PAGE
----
Hong Kong 2011

When someone asks me to describe Hong Kong, the first thing that comes to my mind is an old lady in a very good shape. The skyscrapers and the architecture of the city is not old enough to be fascinating, but the downtown can be defined maybe a little bit vintage (not so much). The up and downs of the island reminded me of San Francisco, but the good taste of the californian city is not even close to what you get here. The materials and the shapes of the buildings (except some very new ones like the HSBC buliding) have that weird look that really don't impress but still you can tell they've been futuristics when they've been projected.
Walking around all you get is a massive quantity of shops and shopping centers and an amazing moltitude of people compressed in the narrow streets of H.K. Most of the times you'll find yourself going through building to go from one place to another, and guess what you get? Shopping centers. Some will take place in a couple of floors of a buildings, some others will have their own massive structure made of glossy iron and glass, but you can be sure you'll be able to find whatever you want. And if you're not satified with the fancy look (and prices) of all this you can still try to head to the heart of Kowloon. This is called "the jungle" by the people living on the island, but that's just because it's not as fake as the main part of the city. Here you'll finally run into the real people of Hong Kong, people attending the infinite markets and living the real cantonese culture.
Try to use the astonishing MTR to move around and get oriented with places, and on the red line from Sham Shui Po to Tsim Sha Tsui it will all be a blast. Here's where you'll find any kind of experience you were looking for, from the flee market and the big mess you'll run into, to the unbeatable smell of the cantonese cusine. Just try to stay away from Nathan road, a huge crowded road with no personality at all, and rather stick around Shanghai st and all the western side of that area. Kowloon park is a big green dot in the middle of the dominating cement, and if you're brave enogh to wake up very early in the morning you'll be able to watch people practice martial arts. But the park is a great way to escape the crazyness of this city anyway, so if you're looking for some quite and sense of nature...that's where you have to go.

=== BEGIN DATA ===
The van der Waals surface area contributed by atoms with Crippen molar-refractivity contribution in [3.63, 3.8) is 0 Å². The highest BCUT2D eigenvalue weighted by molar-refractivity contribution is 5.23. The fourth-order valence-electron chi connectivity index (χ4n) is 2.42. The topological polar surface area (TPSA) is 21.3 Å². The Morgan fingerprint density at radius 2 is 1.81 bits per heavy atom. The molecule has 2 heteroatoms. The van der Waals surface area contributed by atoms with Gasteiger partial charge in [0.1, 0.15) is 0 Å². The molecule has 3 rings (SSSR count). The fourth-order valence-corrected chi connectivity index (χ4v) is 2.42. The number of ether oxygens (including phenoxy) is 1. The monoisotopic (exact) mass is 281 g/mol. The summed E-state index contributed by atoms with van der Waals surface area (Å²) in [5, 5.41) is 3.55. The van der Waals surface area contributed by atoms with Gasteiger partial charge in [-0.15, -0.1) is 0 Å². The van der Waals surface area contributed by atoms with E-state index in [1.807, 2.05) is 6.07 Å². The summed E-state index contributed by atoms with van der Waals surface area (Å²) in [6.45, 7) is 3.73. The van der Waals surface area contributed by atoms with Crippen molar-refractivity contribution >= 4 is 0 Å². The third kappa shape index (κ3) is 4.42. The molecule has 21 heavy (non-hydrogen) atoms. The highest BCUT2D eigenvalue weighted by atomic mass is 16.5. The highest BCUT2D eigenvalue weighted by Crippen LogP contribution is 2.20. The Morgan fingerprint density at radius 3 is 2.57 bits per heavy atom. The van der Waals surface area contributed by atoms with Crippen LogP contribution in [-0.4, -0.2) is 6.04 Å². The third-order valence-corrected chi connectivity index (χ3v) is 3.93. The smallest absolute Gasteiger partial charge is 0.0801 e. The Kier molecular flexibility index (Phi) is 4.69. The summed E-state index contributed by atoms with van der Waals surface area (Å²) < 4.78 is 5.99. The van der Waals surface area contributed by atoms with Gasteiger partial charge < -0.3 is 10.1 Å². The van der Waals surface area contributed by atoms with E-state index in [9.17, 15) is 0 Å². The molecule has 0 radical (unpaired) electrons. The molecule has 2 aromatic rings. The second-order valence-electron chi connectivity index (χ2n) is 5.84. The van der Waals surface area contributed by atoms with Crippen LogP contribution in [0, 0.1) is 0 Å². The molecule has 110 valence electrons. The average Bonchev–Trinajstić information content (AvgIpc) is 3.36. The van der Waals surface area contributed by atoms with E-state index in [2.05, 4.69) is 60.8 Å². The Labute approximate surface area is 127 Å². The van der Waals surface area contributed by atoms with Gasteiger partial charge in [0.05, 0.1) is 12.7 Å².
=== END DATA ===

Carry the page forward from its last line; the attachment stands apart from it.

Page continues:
Victoria's peak is another must if you really want to get an idea of the majesty of the island and its surrounding bay. If you're a big trekker you can either walk up there (and you'll be paid back for the effort), or you can go for the easy way and take the tipical tram.There's plenty to see around there if you don't just stick to the usual path. You can follow this link and click on the different trails available and you'll totally find what you're looking for.